Emerging investigators series: prioritization of suspect hits in a sensitive suspect screening workflow for comprehensive micropollutant characterization in environmental samples
The emergence of suspect screening has enabled the comprehensive characterization of micropollutants in water systems. In this work, we developed a sensitive suspect screening workflow and applied it to characterize the occurrence of micropollutants in eighteen water samples collected from an urban water system in New York State. We used high-resolution mass spectrometry to collect full-scan and data-dependent tandem mass spectra from the water samples and compiled a suspect database that contained 1113 chemical substances including pesticides, pharmaceuticals, personal care products, and industrial chemicals. The suspect screening workflow included peak picking, suspect database matching, isotopic pattern scoring, a replication filter, blank subtraction and artifact removal, and clustering of suspect hits. Each step in the workflow relied only on the quality of the analytical data, and was optimized and validated using a set of compounds that covered a broad range of physicochemical properties. After applying the optimized suspect screening workflow to the data acquired from the water samples, we developed a series of prioritization strategies that ranked the resulting suspect hits according to metrics that we hypothesized would favor true positive detections. We then acquired authentic standards for suspect hits based on their ranking on the priority lists to confirm or reject their occurrence. With this approach, we confirmed the presence of 112 micropollutants in at least one of the eighteen water samples. Comparing these results to the scope of conventional micropollutant monitoring methods, we approximate that our suspect screening approach more than doubled the number of micropollutants that may otherwise have been identified.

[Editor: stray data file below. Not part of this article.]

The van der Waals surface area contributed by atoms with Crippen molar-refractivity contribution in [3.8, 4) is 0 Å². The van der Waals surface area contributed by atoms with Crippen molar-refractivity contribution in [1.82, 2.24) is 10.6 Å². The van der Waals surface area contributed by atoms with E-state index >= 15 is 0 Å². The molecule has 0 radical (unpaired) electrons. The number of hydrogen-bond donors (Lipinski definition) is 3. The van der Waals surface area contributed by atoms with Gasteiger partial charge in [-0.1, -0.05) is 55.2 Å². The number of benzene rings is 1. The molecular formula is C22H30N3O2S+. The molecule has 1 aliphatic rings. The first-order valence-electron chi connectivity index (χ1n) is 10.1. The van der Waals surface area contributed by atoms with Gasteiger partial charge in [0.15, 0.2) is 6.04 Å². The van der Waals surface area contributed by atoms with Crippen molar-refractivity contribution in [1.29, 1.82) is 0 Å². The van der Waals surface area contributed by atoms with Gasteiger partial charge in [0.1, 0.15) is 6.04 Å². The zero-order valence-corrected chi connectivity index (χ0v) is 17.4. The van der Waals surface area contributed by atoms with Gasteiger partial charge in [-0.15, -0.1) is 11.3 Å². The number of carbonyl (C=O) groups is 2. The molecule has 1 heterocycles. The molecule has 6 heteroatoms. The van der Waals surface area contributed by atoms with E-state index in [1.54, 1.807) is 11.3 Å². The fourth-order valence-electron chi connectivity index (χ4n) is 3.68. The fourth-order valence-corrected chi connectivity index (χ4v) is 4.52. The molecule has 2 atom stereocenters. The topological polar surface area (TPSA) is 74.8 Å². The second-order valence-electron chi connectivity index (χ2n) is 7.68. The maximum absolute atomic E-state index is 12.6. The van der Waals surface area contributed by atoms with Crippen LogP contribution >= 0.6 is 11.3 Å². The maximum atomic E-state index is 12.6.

- This article is part of the themed collections: Emerging Investigator Series, Environmental Science: Water Research & Technology: Editors' Choice and Environmental Science: Water Research & Technology 2017 Most Downloaded Articles